Q: I am new to the CDI role and looking for suggestions as to how to work with the surgeons to help them beef up their documentation?
A: I smiled when I read your question, this challenge is not particular with you. Surgeons offer us a number of challenges. One of the reasons is that surgeons are reimbursed differently than other providers. When the primary care physician rounds on inpatient acute care patients they document their notes to assist with their E&M (evaluation and management) charges in mind. Depending on the extent of their assessment, the patient’s condition, and the amount of time the physician spends with their patient, the physician can submit a bill for the visit based on four levels. They will submit charges for every time they round on the patient.
When CDI professionals work with the primary care providers to improve their documentation it often can have a direct impact on their E&M levels as well. When we talk about how their documentation improvement efforts support their own billing as well as the hospital’s they can be more open to CDI efforts.
Surgeons are reimbursed differently. For example a surgeon performs a total hip replacement. He will be reimbursed one global fee which covers the pre-operative, peri-operative and post-operative care. Their documentation within the post-operative period does not directly affect their payment. They don’t have a tangible motivation to write a thorough post-operative note.
Now, I don’t want to put all surgeons in this category, as I have met many that offer excellent documentation starting with the pre-op history and physical. When I find a surgeon who documents well I will hold them up as a top performer and use examples from his documentation for others to see. Sometimes, a little peer pressure works wonders.
Another more tangible motivator, is to discuss severity of illness/risk of mortality (SOI/ROM). These measures are determined based on their documentation. Then discuss quality ratings and how patients, organizations, and even commercial payer contracts with providers are based on quality measures pulled from SOI/ROM data.
No surgeon wants bad ratings for everyone to view on the internet. Explain that your efforts as a CDI not only will improve reimbursement for the organization (which consequently buys new operating room equipment and pays for qualified staff to care for his patients) but also can effectively assist in increasing the SOI/ROM of his patients. So if his patients develop complications or die due to underlying comorbidities their level of SOI will demonstrate a patient who was at risk for such complications. There is much information on physician quality ratings on the internet to assist you in these discussions.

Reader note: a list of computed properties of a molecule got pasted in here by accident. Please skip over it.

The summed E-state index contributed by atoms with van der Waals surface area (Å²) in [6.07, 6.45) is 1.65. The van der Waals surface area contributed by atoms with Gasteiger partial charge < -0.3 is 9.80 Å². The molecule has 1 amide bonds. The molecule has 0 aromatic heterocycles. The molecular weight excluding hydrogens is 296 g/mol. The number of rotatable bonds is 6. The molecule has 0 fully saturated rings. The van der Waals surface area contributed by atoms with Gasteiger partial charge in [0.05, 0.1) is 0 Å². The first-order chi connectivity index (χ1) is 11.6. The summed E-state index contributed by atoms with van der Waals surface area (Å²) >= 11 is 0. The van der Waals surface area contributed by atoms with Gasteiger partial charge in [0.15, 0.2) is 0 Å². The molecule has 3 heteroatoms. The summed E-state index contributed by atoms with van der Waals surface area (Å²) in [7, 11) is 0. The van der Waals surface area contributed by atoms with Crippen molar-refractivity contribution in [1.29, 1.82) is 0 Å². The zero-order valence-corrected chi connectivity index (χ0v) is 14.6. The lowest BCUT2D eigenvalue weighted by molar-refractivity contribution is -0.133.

One of the most convincing reasons for establishing a concurrent documentation review program is the ability to discuss a patient’s record while the details of the patient’s case are still fresh in the physicians’ mind. Such interactions are as important for resolution of the medical record documentation as it is for providing ongoing education for the physician. Not surprisingly then, many experts encourage facilities to maximize opportunities for verbal interactions between the CDI team and the physician staff, whether it is on the patient care unit or through meetings in the physician lounge. To do so, however, CDI specialists need to exhibit a unique set of interpersonal skills. the CDI specialist must be both positive and professional in his or her interactions with physicians but they must also be able to interpret the physician’s body language at the time of the discussion and be able to weigh and recall a particular physician’s communication preferences over time. Such skills may be summarized by the colloquialism “know your audience.”
For example, Dr. Smith may respond well to e-mail communication but become visibly uncomfortable, aggressive, or reclusive when approached on the floor of a nursing unit. Conversely, Dr. Adams consistently ignores written queries left in the medical record and does not return phone calls. Approach him during his routine rounds, however, and he will answer multiple CDI questions happily.
Beyond understanding the physician’s preference for type of communication, the CDI specialist must also be aware of the personality type of the physician. A process-orientated physician, for example, may respond positively to a CDI specialist who explains how his or her documentation in the medical record translates through the HIM department, billing, and, ultimately, reimbursement and quality data reporting. A results-orientated physician, however, would see such discussions as a waste of time, preferring to understand how the process will affect him or her directly, instead. The ability of the CDI staff member to not only be aware of these different dynamics, but also to adjust their queries and education accordingly can appease wary physicians and earn physician support for the CDI program overall.